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Netscout Systems, Inc. v. Gartner, Inc.

Supreme Court of Connecticut

January 21, 2020

NETSCOUT SYSTEMS, INC.
v.
GARTNER, INC.

          Argued January 14, 2019

         Procedural History

         Action to recover damages for, inter alia, violations of the Connecticut Unfair Trade Practices Act, and for other relief, brought to the Superior Court in the judicial district of Stamford-Norwalk, where the court, Lee, J., granted the defendant's motion for summary judgment and rendered judgment thereon, from which the plaintiff appealed. Affirmed.

          Jason D. Frank, pro hac vice, with whom were Emily E. Renshaw, pro hac vice, and, on the brief, James A. Budinetz, Michael T. Ryan, Elizabeth G. Hays, pro hac vice, and Michael D. Blanchard, for the appellant (plaintiff).

          Derek L. Shaffer, pro hac vice, with whom were Andrew M. Zeitlin and, on the brief, Diane C. Polletta, John J. DiMarco, Robert L. Wyld, Patrick M. Fahey, Michael D. Bonanno, pro hac vice, Kathleen M. Sullivan, pro hac vice, and Robert L. Raskopf, pro hac vice, for the appellee (defendant).

          Michelle M. Seery and Eugene Volokh, pro hac vice, filed a brief for the Reporters Committee for Freedom of the Press as amicus curiae.

          Jennifer M. DelMonico and Proloy K. Das filed a brief for the Connecticut Business and Industry Association as amicus curiae.

          Robinson, C. J., and Palmer, McDonald, Mullins, Kahn and Ecker, Js.

          OPINION

          ECKER, J.

         The plaintiff, NetScout Systems, Inc., is in the business of developing and selling information technology products that allow its customers to manage, monitor, diagnose and service their computer networks. The defendant, Gartner, Inc., publishes research reports in which it rates vendors, such as the plaintiff, that sell and service various forms of information technology. The defendant also sells consulting services to some of the vendors that it rates. In 2014, the defendant issued a research report (2014 report), in which it ranked the plaintiff lower than some of its competitors and made critical comments about the plaintiff. Thereafter, the plaintiff brought this action alleging that the defendant had engaged in a ‘‘pay to play'' scheme, in which it rewarded vendors that purchased consulting services from the defendant by giving them high ratings in its research reports. The plaintiff claimed that the alleged pay to play scheme constituted a false and deceptive business practice under the Connecticut Unfair Trade Practices Act (CUTPA), General Statutes § 42-110a et seq., and that the 2014 report contained false and defamatory statements about the plaintiff. The defendant, in response, raised a defense premised on the theory that its rankings and commentary were protected speech under the first amendment to the United States constitution.[1]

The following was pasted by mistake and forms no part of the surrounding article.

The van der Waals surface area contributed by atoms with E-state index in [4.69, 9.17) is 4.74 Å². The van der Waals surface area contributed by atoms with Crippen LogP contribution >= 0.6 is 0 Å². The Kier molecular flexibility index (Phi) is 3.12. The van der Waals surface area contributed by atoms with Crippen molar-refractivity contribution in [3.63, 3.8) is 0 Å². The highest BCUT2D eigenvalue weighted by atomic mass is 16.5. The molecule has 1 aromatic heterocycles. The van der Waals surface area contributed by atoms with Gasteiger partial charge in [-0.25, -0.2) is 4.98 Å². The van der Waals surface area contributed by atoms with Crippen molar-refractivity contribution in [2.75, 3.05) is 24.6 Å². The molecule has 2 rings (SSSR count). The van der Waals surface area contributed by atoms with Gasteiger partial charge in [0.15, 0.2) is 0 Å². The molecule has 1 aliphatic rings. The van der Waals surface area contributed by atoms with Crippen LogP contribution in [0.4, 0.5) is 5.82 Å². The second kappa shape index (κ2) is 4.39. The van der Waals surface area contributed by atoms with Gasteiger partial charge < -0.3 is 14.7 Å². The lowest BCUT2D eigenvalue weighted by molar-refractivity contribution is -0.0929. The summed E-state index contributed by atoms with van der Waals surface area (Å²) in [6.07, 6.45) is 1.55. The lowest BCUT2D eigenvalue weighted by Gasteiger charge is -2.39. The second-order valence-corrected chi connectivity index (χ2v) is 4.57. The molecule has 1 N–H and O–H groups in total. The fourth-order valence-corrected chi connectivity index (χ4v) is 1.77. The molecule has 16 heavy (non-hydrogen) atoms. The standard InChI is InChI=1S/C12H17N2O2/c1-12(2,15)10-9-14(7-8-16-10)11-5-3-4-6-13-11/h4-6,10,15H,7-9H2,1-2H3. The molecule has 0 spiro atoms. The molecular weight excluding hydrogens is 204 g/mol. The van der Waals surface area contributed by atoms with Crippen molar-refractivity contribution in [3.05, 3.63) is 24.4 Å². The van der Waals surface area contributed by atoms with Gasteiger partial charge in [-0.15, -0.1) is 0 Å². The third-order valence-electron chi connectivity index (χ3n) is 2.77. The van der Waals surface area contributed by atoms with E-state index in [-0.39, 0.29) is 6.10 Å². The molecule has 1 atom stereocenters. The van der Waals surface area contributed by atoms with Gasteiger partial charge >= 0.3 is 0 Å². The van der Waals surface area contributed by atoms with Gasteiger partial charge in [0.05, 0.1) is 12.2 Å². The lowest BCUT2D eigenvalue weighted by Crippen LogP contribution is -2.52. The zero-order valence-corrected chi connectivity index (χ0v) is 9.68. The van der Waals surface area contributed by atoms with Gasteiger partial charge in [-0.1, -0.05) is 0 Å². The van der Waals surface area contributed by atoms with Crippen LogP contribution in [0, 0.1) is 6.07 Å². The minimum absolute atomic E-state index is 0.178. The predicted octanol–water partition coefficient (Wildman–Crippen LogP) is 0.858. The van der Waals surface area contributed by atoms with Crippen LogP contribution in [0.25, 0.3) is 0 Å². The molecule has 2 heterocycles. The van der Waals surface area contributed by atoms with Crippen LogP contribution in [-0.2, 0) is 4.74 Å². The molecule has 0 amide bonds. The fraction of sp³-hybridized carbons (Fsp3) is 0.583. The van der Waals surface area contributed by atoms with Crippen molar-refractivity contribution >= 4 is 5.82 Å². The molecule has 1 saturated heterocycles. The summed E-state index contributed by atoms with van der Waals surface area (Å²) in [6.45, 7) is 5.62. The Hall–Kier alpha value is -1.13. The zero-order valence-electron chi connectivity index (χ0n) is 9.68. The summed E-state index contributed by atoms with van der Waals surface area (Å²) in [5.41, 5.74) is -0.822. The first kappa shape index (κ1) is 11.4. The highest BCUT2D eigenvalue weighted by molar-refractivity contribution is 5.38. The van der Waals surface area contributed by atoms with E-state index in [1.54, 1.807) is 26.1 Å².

The trial court agreed with the defendant. The court concluded that the defendant's 2014 report was constitutionally protected speech, and the plaintiff, as a limited purpose public figure, was required to present evidence that the defendant had acted with actual malice. The court found that the plaintiff had failed to do so and, accordingly, rendered summary judgment for the defendant with respect to both claims on that ground. The court also determined that the CUTPA claim failed because the plaintiff had not presented evidence to support the factual predicate for its pay to play allegation due to its own expert witness' inability to conclude that the defendant's ratings were correlated to the dollar volume of consulting services that the vendors had purchased from the defendant. The plaintiff appealed to the Appellate Court, and we transferred the appeal to this court pursuant to General Statutes § 51-199 (c) and Practice Book § 65-1.

         We affirm the trial court's judgment on the alternative ground that all of the defendant's statements regarding the plaintiff were nonactionable expressions of opinion.

         I

         The record, viewed in the light most favorable to the plaintiff, reveals the following relevant facts and procedural history. The plaintiff, a Delaware corporation with its principal place of business in the town of Westford, Massachusetts, is a prominent provider of computer network performance monitoring products and services. Its customers include numerous businesses around the world, including commercial banks, airlines, financial service providers, and telecommunication service providers, as well as governmental agencies and five branches of the United States military. In 2014, the plaintiff had revenues of approximately $400 million.